Most lawmakers like their personalized license plates identifying them as representatives or senators.
But a Summit County lawmaker has removed his personalized "REP 54" license plates, claiming his family was subjected to improper harassment from a Salt Lake police officer who impounded the vehicle for expired license plates."It was an inappropriate action on the part of the officer to strand two women and a baby on a city street 50 miles from their home," said Rep. Glen Brown, R-Coalville. "He saw those crazy representative license plates and for some reason he lashed out."
But Salt Lake Police Chief Mike Chabries insists the lawmaker was not picked on or singled out. "He was treated the same way any other citizen would have been treated for the same violation," he said.
The incident occurred Tuesday afternoon in front of the Lion House at 50 E. South Temple as Brown's wife, daughter and grandchild were about to attend a function for legislators' families.
According to Brown, the officer's first comments to his wife was, "Your husband must be one of those lawmakers." The officer issued a ticket for expired plates and then impounded the car.
When Brown's wife asked how she was supposed to get home, the officer offered to drive her anywhere she wanted to go within the city limits - still about 40 miles from Coalville.
"I understand it is up to the discretion of the officer whether he impounds the vehicle or not," Brown said. "But the fact of the matter is it (impoundment) is not done routinely, and it's not right to strand women and children 50 miles from home. He saw the plates and he singled her out. I am angry I was singled out, and my wife was grossly mistreated."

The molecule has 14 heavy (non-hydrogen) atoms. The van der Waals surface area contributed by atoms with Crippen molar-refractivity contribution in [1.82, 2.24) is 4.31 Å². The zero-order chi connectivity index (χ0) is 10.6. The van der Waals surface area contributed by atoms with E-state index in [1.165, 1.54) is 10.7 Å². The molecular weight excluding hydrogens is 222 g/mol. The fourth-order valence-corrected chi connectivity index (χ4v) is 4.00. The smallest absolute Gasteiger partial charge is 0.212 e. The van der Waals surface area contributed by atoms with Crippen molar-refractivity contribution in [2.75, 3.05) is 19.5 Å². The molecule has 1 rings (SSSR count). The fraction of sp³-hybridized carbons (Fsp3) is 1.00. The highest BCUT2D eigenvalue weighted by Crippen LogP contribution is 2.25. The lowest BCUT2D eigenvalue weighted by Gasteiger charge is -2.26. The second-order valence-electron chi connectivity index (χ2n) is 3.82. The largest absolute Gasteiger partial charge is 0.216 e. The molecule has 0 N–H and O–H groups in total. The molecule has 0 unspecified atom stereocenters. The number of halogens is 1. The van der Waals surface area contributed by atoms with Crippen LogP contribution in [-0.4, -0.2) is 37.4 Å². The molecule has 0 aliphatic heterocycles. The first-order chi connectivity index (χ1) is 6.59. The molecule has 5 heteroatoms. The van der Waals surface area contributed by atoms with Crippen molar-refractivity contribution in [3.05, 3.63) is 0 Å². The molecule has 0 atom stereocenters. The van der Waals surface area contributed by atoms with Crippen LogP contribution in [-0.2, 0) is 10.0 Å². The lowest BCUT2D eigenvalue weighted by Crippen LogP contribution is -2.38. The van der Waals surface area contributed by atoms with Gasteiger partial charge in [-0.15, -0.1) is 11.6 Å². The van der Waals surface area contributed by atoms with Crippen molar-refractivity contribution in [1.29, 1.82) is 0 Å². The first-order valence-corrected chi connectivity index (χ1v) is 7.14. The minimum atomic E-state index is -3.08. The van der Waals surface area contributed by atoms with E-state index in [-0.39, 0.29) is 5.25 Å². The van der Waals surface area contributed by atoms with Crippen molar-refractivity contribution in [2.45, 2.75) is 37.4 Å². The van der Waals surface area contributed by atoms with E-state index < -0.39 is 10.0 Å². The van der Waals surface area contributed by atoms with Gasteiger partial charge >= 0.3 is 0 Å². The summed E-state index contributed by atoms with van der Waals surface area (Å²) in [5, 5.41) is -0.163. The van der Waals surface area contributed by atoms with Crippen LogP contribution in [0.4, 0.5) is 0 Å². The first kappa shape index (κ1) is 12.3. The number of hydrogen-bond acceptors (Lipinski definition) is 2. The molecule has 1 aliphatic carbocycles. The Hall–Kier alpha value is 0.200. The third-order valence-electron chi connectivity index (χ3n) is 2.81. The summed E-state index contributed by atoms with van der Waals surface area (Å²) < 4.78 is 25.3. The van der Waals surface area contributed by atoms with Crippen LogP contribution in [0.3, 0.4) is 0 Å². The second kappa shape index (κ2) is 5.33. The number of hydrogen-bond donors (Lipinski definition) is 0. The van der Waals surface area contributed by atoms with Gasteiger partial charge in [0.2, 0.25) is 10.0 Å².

But Chabries said an officer's actions largely depend on how long the registration has been expired.
"In this case, it was nine months. It was way out of line."
The police chief said Brown's secretary called his office and "directed me to have that car up there for him in one hour. I just advised him that I would not comply with that," he said.
But Chabries said he did tell Brown's secretary what he could do to get his car back. "I couldn't have done anthing, regardless of what he thought I could do," the chief said, explaining that the vehicle was impounded on a state tax hold.
Chabries said the police officer did not treat Brown's family harshly when he impounded the car. The officer "even asked if he had treated them discourteously and the daughter indicated, `No, you had not been rude,' " he said.
Brown admits he forgot to register the Chevrolet S-10 Blazer when the plates came due last April. "You think about it at the time they are due, then you forget about it."
Brown said he and his wife have driven the vehicle on numerous occasions and have never been stopped.
Brown, co-chairman of the powerful Executive Appropriations Committee, said the officers' actions will not affect Brown's support for several crime bills supported by the Salt Lake City Police Department.
And Chabries said he never felt Brown was trying to threaten him or his department. "He never represented to me personally any kind of threats," he said.
Brown has since paid the fine and removed his vehicle from the impound lot.
"People say those plates buy you favors. But not for me," Brown said. "I guess this is what happens when you live in a fish bowl."